Many geniuses came from homes where strictness and excellence were required. Yet when they gained enough skills the genius rebelled against their family and loosened the noose of control. They worked in areas of fields others have either discarded or completely didn’t understand. They seek to create their own domain in their chosen fields.  They were productive each day and worked on their craft or other complementary crafts to master skills. They were involved in each of the five distinct activities:

  • 1.)    Solving a particular problem.
  • 2.)    Putting forth a general conceptual scheme.
  • 3.)    Creating a product.
  • 4.)    A stylized performance
  • 5.)    A performance for high stakes

Each genius works within a triangle of creativity. This triangle includes the domain, the field and the individual. The domain is the knowledge, the field is the audience, and the individual is the creative person. They balance and move through these fields in different ways in order to find their creative breakthrough. It is the field that must accept that breakthrough as important.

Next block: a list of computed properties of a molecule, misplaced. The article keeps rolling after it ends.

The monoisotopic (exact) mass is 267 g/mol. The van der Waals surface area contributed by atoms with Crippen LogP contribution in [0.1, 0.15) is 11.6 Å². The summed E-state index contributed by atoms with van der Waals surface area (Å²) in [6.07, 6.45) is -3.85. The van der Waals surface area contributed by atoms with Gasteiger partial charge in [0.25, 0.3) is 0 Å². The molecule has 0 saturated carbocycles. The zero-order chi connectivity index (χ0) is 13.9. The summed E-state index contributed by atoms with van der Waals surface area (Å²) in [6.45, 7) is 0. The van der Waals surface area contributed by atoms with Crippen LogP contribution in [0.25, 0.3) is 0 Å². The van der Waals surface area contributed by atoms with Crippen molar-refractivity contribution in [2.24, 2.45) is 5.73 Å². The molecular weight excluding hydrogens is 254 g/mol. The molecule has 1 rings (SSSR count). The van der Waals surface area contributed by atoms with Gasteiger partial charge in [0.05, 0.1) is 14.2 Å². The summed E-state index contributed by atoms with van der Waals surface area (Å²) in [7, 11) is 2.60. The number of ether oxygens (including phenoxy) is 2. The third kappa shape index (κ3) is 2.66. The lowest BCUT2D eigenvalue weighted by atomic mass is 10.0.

If you are seeking a book that discussed the nature of genius and the overall development of major scientific and artistic breakthroughs this is likely to be the one for you. You will find that intelligence mixed with the environment creates in part the genius. The book doesn’t state this but each of these individuals seem to have developed in times of international conflict as related to the world wars and other societal rubs.  Perhaps this is a background factor whereby society feels pressure to change and adapt and the genius is more capable emotionally, psychologically, and biologically to head the call. Perhaps it is a call to greatness?

Gardner, H. (2011). Creating Minds an Anatomy of Creativity Seen through the Lives of Freud, Picasso, Stravinsky, Eliot, Graham and Gandhi. New York: Basic Books.